Buying your first home is a big step for many adults. Whether you are 22, 28, or 35, the process can appear intimidating, but it doesn’t have to be. I recently purchased my first home and am slowly getting settled in. If you’re considering purchasing a home, you’ll find a few pieces of advice below to help you navigate the entire process, from before you’ve even found the perfect house to after the closing.
Know Your Budget and Get Pre-Approved –It doesn’t make much sense to look at a house in the $150k-$175k price range if you can only afford a house in the $125k price range. Get pre-approved so that you can spend your time looking at houses that fit within your budget.
Speaking of budgets, make sure your anticipated monthly payment isn’t going to break your monthly budget or leave you with no room to contribute to a savings account. Budgets can be created with spreadsheets, smartphone apps, and even the old-fashioned way with paper and a pencil; the key is to have a way to hold yourself accountable and monitor your spending. Don’t forget to include expenses in your budget that you might not have previously had, such as property taxes, homeowner’s insurance, home repairs, trash pickup service, etc.
Do Your Research – This particular piece of advice applies to several aspects of the home-buying process.
Find a mortgage lender who will help you find the best type of mortgage program to meet your needs – Mortgages are not “one size fits all”. Your lender will tell you about different types of loan programs, such as Conventional and FHA. Also, ask your lender if you qualify for any first-time homebuyer programs that provide money for down payment assistance. Find a real estate agent with who you are comfortable working. Your realtor should listen to your ‘wants’ as far as neighborhood and property features and give you practical information to help you find what you want. After all, you’re going to be the one living there and paying for it! When you’re considering making an offer on a property, you (and your real estate agent) should research recent comparable sales so that you can formulate an offer that is fair to both you and the seller. Insulting a seller with an unreasonably low offer isn’t going to help you get an offer accepted.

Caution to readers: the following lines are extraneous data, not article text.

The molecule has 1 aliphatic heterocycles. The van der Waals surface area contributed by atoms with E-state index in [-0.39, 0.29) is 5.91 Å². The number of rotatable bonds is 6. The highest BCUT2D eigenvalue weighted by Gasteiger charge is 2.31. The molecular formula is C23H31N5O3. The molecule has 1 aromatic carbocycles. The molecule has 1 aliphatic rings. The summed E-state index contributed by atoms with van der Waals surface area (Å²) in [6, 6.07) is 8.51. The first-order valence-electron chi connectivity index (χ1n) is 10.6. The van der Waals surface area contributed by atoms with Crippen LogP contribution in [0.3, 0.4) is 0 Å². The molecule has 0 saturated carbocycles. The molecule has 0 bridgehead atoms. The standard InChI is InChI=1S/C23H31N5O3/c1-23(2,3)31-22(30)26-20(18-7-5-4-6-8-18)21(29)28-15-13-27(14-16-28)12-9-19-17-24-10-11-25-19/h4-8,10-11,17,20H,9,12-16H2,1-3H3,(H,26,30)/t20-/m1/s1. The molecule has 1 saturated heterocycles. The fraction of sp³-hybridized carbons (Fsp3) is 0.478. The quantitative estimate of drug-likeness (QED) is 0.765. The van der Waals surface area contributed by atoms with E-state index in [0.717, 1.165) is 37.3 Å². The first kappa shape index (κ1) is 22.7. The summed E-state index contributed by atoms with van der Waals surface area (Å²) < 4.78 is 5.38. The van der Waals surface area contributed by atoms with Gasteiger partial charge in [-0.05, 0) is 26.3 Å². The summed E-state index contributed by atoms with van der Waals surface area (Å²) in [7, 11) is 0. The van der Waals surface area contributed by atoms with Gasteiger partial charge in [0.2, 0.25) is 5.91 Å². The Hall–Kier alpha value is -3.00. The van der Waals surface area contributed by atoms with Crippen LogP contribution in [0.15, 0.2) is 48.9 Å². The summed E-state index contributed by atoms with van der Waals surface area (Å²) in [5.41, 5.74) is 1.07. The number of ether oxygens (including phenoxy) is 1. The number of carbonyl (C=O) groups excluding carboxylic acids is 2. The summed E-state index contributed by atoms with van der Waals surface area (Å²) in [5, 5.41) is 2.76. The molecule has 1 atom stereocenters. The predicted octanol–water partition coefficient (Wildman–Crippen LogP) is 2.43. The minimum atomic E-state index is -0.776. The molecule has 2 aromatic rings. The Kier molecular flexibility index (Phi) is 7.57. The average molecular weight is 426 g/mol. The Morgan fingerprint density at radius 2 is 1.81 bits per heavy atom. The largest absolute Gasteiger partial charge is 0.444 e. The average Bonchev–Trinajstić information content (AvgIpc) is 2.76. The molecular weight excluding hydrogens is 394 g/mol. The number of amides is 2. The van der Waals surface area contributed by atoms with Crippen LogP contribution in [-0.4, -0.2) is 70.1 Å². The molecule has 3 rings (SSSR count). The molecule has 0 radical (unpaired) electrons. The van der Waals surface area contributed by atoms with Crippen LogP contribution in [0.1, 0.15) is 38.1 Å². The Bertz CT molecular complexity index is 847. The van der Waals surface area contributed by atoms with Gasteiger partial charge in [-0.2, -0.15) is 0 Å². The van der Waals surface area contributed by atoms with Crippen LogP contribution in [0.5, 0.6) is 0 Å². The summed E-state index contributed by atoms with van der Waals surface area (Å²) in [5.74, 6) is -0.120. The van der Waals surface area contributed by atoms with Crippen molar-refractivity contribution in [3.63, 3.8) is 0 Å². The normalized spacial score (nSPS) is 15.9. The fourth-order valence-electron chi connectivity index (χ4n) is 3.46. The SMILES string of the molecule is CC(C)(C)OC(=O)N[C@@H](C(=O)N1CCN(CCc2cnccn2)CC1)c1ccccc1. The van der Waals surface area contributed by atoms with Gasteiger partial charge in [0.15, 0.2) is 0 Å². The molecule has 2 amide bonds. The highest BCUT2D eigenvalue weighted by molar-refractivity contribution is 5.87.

Ask Questions – Escrow, Private Mortgage Insurance, amortization, earnest money, etc…It’s easy to get caught up in the jargon of the real estate world. If you don’t understand the terms that your mortgage lender, realtor, inspector, or anyone else is using, ask them to explain it to you! Personally, I didn’t understand many of the construction and architectural terms that my home inspector used, and I wasn’t afraid to admit it. Everyone has to start somewhere in the real estate market; don’t be ashamed to admit that you don’t know everything.
Prioritize your Projects – Most people’s first home purchase comes along with a list of projects. This list might include painting, landscaping, flooring, new appliances, etc. Whether you are doing major remodeling or minor improvements, you’ll find that it’s really easy to come up with the list, but financing the list is a different story. Don’t get too caught up in working on the house that you start to resent what you’ve gotten yourself into or you’ve broken your budget. Focus first on the projects that contribute to the safety and soundness of your home. Then, slowly work on the cosmetic improvements. The to-do list never truly goes away, so your wallet (and your sanity) will thank you when you break it up into smaller, more manageable chunks.
Even though there were a few challenging times during the processing of buying my first home and immediately after closing, I have found it to be a very rewarding experience. While the home-buying process is different for every person, the end result should be the same. When you leave the closing with keys in your hand, you shouldn’t feel stressed out or like you’ve made a terrible decision; instead, you should have an overwhelming sense of accomplishment and look forward to watching your investment grow.